This week, our featured book is Down the Up Staircase: Three Generations of a Harlem Family, by Bruce D. Haynes and Syma Solovitc. Today we are happy to present an excerpt from the book’s first chapter. Remember to enter our book giveaway by Friday at 1 PM for a chance to win a free copy!
In Black Manhattan (1930), James Weldon Johnson wrote that Harlem had all the elements of a “cosmopolitan center.” Some thirty-five years later, this was still true. Most folks on our block
had stable incomes, bourgeois aspirations, advanced degrees, and professional occupations. Doctors and lawyers, many from the Caribbean, lived down the street and were a part of our lives. Dr. Dobson—my baby doctor—lived two doors down. When I was six, he employed me to empty the half dozen ashtrays that dotted his small office. Dobson was an icon on the block and a noted Harlem bachelor in the society pages of Jet magazine (although it was rumored that the doctor kept regular company with Miss Virgie Lumpkin, the attractive nursery school director). The Rawlings lived in the corner house. They were a family of lawyers who had handled our family business for decades. Dr. Morgan and his family lived around the corner, on 145th Street toward Saint Nicholas Avenue; other doctors had home offices up on 148th toward Amsterdam Avenue. In fact, growing up, I was surrounded by doctors and lawyers.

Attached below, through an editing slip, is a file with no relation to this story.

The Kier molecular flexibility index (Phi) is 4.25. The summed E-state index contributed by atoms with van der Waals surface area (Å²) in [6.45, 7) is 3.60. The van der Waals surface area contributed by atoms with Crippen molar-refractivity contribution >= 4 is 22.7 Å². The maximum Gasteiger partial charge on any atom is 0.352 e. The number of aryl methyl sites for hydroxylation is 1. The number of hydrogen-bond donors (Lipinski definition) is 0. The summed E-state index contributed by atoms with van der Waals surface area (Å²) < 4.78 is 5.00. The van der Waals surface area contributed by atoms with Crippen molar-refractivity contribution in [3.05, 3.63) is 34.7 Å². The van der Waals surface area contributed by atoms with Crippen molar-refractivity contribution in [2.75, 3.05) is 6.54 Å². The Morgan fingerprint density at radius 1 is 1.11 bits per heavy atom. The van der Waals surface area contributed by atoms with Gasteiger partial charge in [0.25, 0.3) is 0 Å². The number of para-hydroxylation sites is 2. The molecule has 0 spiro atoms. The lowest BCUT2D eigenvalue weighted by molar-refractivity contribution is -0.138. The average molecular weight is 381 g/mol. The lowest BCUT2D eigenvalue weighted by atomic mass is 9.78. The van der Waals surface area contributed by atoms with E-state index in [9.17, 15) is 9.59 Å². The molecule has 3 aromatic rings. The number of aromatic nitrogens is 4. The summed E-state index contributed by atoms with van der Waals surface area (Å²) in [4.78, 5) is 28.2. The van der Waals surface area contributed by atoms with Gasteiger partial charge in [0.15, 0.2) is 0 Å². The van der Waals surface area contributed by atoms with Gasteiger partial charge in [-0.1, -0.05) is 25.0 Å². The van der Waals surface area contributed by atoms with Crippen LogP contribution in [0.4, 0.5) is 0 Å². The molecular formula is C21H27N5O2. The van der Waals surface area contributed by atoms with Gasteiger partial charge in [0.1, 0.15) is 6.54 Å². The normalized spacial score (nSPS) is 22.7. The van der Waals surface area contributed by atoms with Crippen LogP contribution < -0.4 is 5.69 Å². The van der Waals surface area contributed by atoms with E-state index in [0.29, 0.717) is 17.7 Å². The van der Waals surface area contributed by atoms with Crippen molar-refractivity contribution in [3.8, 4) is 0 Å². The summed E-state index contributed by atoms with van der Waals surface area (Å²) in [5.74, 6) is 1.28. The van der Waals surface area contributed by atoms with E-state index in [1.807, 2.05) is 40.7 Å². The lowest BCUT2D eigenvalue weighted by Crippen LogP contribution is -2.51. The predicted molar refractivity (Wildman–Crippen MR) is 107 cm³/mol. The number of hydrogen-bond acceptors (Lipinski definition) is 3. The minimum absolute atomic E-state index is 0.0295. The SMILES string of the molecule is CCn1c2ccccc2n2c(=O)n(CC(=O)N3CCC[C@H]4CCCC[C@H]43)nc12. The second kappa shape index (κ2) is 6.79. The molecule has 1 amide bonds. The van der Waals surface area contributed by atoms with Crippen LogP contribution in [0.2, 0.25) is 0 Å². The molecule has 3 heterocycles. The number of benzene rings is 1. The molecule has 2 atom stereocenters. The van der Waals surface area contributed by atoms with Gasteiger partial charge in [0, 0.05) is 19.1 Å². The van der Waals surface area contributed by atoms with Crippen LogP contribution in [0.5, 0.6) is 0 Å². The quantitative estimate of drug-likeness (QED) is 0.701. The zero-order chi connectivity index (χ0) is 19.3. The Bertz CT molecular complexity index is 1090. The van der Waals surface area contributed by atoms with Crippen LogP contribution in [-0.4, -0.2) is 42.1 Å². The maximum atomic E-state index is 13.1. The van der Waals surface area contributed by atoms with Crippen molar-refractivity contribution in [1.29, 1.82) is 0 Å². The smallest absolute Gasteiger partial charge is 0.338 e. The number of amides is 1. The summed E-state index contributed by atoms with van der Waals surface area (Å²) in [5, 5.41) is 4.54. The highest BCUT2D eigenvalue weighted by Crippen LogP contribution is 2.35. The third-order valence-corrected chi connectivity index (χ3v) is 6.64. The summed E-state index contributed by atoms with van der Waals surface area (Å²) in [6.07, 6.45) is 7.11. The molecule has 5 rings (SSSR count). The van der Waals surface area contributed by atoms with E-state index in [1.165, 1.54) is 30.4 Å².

Our housekeeper, Mrs. Grandberry, doubled as my nanny until I was eight. Every morning we worked out with Jack LaLanne, doing jumping jacks and knee lifts and stretching with our giant rubber bands while he chided us for letting our bustlines go. Saturday mornings meant Winky Dink and You , hosted by Jack Barry. Winky Dink required a special kit—a clear plastic overlap (called a “magic TV window”) that fit over the television, along with erasable crayons to draw in a rope or ladder or bridge to rescue Winky from the next jam. It was the world’s first touchscreen video.
Television had yet to outgrow its demeaning stereotypes of black people. Jack Benny’s butler, Rochester, was still shuffling, and Buckwheat was TV’s favorite pickaninny. Bill Cosby, who had been regularly appearing in I Spy since 1960, was the one authentic black person that white people regularly allowed into their living rooms. Others, like Louis, Ella, or the Duke, were honored guests on The Ed Sullivan Show, and we were all rallied to the set whenever they appeared. This was a period when black identity was in flux. Older folk, like my parents, still referred to themselves as Negroes, while my brothers were black, proud, and beautiful. By the time King was shot, everyone in Harlem was black.